At Rashwan's quarry, Egyptian laborers await the call to have another go at
by Peter Tyson
March 14, 1999
It might have been the 20th century B.C. in our small corner of Hamada
Rashwan's Aswan quarry today. Eight or ten quarrymen squatted atop a long
sliver of granite, chiseling it into an obelisk. Others kindled small fires
atop other slabs of granite before trying to break off slices loosened by
the heat. Wood smoke hung in the air, as did the tap-tap-tap of dolerite
balls striking yet other blocks of granite, whose dimpled surface workers
sought to bring into a semblance of smoothness.
Most noticeably, a crowd of 50 Egyptian laborers, encouraging one another
with raucous cries of mutual support, yanked on ropes attached to a
truck-sized block of stone. Weighing perhaps 25 tons, the block rested on a
wooden sledge, which the workers were trying to haul along a patch of
ground. Earlier, they had firmed up the ground with embedded wooden sleepers
laid down crosswise like railroad ties, and had lubricated the sleepers with
greasy smears of tallow. The rock had not yet budged, but we were hopeful.
Why the 20th-century B.C.? Well, we know the ancient Egyptians chipped
granite, used dolerite pounders, and built embrittling fires to help shape
granite. And we know they designed wooden sledges to transport heavy
Stonemasons have been working round the clock to shape the NOVA obelisk.
In fact, our little scene looked strikingly similar to one depicted in a
relief from the 20th-century B.C. The 12th Dynasty scene shows a
gigantic statue of Djehutihotep lashed to a wooden sledge, which 172
laborers in four rows pull using ropes tied to the sledge's leading edge.
One man leans out over the statue's feet, pouring a liquid under the sledge
to lubricate the runners. Another man, apparently calling out orders or
encouragement to the pullers, perches on the knees of the statue, which
scholars estimated would have weighed 57 tons.
And why were we doing all this? Because our obelisk-raising team had
finally assembled itself in its entirety here in Aswan and had begun to
undertake various tests of how the ancients quarried, worked, moved,
shipped, and raised obelisks. The biggest test of the day, of course, was
We don't know if we had the particulars of the ancient technology exactly
right—we used tallow, they might have used water or oil; our ropes were
of sisal, theirs perhaps of halfa grass; and so on—but we came as close
as we could. The question now was, would it work?
Several of our resident experts felt that as few as 50 men could haul the
sledge along the designated path once they'd succeeded in releasing it from
the ground's grip. (The sledge had had 24 hours to settle down.) So we tried
50. No go. We tried 100. Still no go. In an atmosphere of rising tension, as
each expert tried to advance his or her theory on how best to proceed,
Roger Hopkins convinced the team to add levers. Workers soon had several
wooden levers as big as telephone poles wedged beneath the block, and as
they levered and the pullers pulled, the sledge came alive.
Actually, it moved only a few inches, and then a rope—perhaps weakened
by rubbing against the rock—parted, flinging chief foreman Abdel Aleem
and a bunch of others onto their backs.
A lunch break was called. It was now about 3 p.m., and we had managed to
move the sledge only about two feet. Mark Lehner told me that, to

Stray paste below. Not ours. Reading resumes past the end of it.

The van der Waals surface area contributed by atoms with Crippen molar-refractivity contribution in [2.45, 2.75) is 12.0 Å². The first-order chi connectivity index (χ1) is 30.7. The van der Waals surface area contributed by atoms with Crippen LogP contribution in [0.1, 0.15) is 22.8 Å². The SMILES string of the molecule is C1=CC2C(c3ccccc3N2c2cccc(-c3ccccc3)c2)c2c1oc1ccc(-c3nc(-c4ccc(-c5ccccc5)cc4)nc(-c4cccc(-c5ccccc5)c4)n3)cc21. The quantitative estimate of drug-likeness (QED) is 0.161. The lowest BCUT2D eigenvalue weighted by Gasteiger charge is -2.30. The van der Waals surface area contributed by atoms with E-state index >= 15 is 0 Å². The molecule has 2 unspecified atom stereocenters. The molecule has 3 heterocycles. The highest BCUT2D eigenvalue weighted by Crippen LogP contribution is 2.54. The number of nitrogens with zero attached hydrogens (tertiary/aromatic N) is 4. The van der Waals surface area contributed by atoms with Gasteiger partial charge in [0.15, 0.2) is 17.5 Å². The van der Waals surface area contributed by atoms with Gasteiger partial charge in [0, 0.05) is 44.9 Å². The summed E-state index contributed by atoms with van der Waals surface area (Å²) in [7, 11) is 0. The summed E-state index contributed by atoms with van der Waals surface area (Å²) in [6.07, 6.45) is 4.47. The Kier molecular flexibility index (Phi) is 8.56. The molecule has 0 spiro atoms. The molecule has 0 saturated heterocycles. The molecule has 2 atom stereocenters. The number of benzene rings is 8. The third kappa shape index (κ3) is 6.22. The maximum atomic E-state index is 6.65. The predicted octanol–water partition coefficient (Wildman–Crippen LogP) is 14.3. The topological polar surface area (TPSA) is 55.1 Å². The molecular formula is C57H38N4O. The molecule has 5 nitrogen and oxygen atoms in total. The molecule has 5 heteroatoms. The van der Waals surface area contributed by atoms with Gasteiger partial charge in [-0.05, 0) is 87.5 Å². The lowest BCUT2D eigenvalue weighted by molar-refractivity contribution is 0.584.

symbolize the word for "marvel" or "wonder," the Egyptians used the
hieroglyph for sledge, indicating how well this device worked for them.
Would it do so for us?
At lunch, each of our experts had a different theory as to why it had
barely budged. "We weren't strong enough," Owain Roberts said with a
chuckle, adding that a few more pullers should do it. Hopkins, not
surprisingly, felt we needed more levers and better levering points. For
Mark Whitby, the problem lay in communication. No one seemed to be fully
in charge, he said, which proved especially troublesome with so many
nationalities involved. I couldn't find Aleem, but earlier he had said that
50 men alone could move it—if it rested on rollers. Finally, Mark
Lehner said he thought the pullers had simply not yet achieved the required
rhythm, which he said could conceivably take hours.
Roger Hopkins directs the tugging operation from atop the 25-ton block.
By 4:30, with no consensus but to continue doing what we'd been doing, we
went at it again. Like the presumed foreman in the Djehutihotep relief,
Hopkins hopped atop the block and, through yells in Arabic and deliberately
grandiose gesticulations, managed to get the men into Lehner's hoped-for
rhythm. And it seemed to work. With each Arabic equivalent of "Heave ho!"
the sledge moved forward a few inches.
But with the sun starting its descent to the dust-colored horizon, another
rope separated, then another. Each time, Roberts retied them with the help
of some of the quarrymen. Yet the day was quickly dying.
Finally, Hopkins called out:
"This is the last time!"
Then, from on high, he turned to 200-plus leverers and pullers, and yelled
at the top of his lungs,
"ALLAH AKBAR!! (GOD IS GREAT!)"
The sledge jumped and, for the first time, kept on going. One foot, two
feet, five feet. Only after about ten feet did it finally grind to a halt.
Jubilant workers celebrate a good day's work by giving Roger Hopkins a
Ten feet. All told, in a day's work, maybe 20 feet. Had we done justice to
Djehutihotep? Or did our attempt to recreate it in a fashion pale in
It may not sound like a great distance—and I did overhear one or two
experts express private disappointment and surprise that we had not achieved
greater—but you couldn't convince the workers of that. As soon as the
rock stopped, a cheer went up that I'd bet you could hear right across to
the Aga Khan Mausoleum on the other side of the Nile, and several of the men
lofted a beaming Hopkins high into the air.